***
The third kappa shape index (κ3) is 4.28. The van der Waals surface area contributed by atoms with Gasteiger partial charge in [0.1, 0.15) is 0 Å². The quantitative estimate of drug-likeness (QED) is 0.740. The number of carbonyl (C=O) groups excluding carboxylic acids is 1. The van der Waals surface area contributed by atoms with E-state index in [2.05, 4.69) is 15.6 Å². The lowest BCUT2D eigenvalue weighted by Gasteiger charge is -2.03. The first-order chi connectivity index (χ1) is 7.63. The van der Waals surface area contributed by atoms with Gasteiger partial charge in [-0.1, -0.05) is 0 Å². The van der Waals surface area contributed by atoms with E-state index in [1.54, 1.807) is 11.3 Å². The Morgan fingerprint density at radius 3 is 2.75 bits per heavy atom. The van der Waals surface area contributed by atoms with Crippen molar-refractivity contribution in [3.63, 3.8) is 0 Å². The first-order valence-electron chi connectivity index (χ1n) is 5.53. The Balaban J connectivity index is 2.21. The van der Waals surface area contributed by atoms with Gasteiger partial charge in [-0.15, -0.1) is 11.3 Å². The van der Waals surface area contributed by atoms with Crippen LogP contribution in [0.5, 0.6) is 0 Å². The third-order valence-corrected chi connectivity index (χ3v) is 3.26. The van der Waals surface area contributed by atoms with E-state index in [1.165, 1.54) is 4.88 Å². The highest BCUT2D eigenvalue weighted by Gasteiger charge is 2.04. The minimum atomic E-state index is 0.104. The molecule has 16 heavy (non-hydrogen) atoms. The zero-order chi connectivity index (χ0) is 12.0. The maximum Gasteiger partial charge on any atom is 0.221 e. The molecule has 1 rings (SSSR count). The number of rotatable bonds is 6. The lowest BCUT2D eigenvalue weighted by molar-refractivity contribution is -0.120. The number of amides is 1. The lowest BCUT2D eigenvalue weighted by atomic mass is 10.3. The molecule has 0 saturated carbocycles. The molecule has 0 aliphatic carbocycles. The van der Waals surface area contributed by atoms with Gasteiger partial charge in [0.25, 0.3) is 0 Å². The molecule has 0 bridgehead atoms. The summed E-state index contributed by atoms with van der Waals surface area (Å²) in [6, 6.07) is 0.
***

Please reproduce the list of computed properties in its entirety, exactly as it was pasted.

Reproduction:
The third kappa shape index (κ3) is 4.28. The van der Waals surface area contributed by atoms with Gasteiger partial charge in [0.1, 0.15) is 0 Å². The quantitative estimate of drug-likeness (QED) is 0.740. The number of carbonyl (C=O) groups excluding carboxylic acids is 1. The van der Waals surface area contributed by atoms with E-state index in [2.05, 4.69) is 15.6 Å². The lowest BCUT2D eigenvalue weighted by Gasteiger charge is -2.03. The first-order chi connectivity index (χ1) is 7.63. The van der Waals surface area contributed by atoms with Gasteiger partial charge in [-0.1, -0.05) is 0 Å². The van der Waals surface area contributed by atoms with E-state index in [1.54, 1.807) is 11.3 Å². The Morgan fingerprint density at radius 3 is 2.75 bits per heavy atom. The van der Waals surface area contributed by atoms with Crippen molar-refractivity contribution in [3.63, 3.8) is 0 Å². The first-order valence-electron chi connectivity index (χ1n) is 5.53. The Balaban J connectivity index is 2.21. The van der Waals surface area contributed by atoms with Gasteiger partial charge in [-0.15, -0.1) is 11.3 Å². The van der Waals surface area contributed by atoms with Crippen LogP contribution in [0.5, 0.6) is 0 Å². The third-order valence-corrected chi connectivity index (χ3v) is 3.26. The van der Waals surface area contributed by atoms with E-state index in [1.165, 1.54) is 4.88 Å². The highest BCUT2D eigenvalue weighted by Gasteiger charge is 2.04. The minimum atomic E-state index is 0.104. The molecule has 16 heavy (non-hydrogen) atoms. The zero-order chi connectivity index (χ0) is 12.0. The maximum Gasteiger partial charge on any atom is 0.221 e. The molecule has 1 rings (SSSR count). The number of rotatable bonds is 6. The lowest BCUT2D eigenvalue weighted by molar-refractivity contribution is -0.120. The number of amides is 1. The lowest BCUT2D eigenvalue weighted by atomic mass is 10.3. The molecule has 0 saturated carbocycles. The molecule has 0 aliphatic carbocycles. The van der Waals surface area contributed by atoms with Gasteiger partial charge in [0.25, 0.3) is 0 Å². The molecule has 0 bridgehead atoms. The summed E-state index contributed by atoms with van der Waals surface area (Å²) in [6, 6.07) is 0.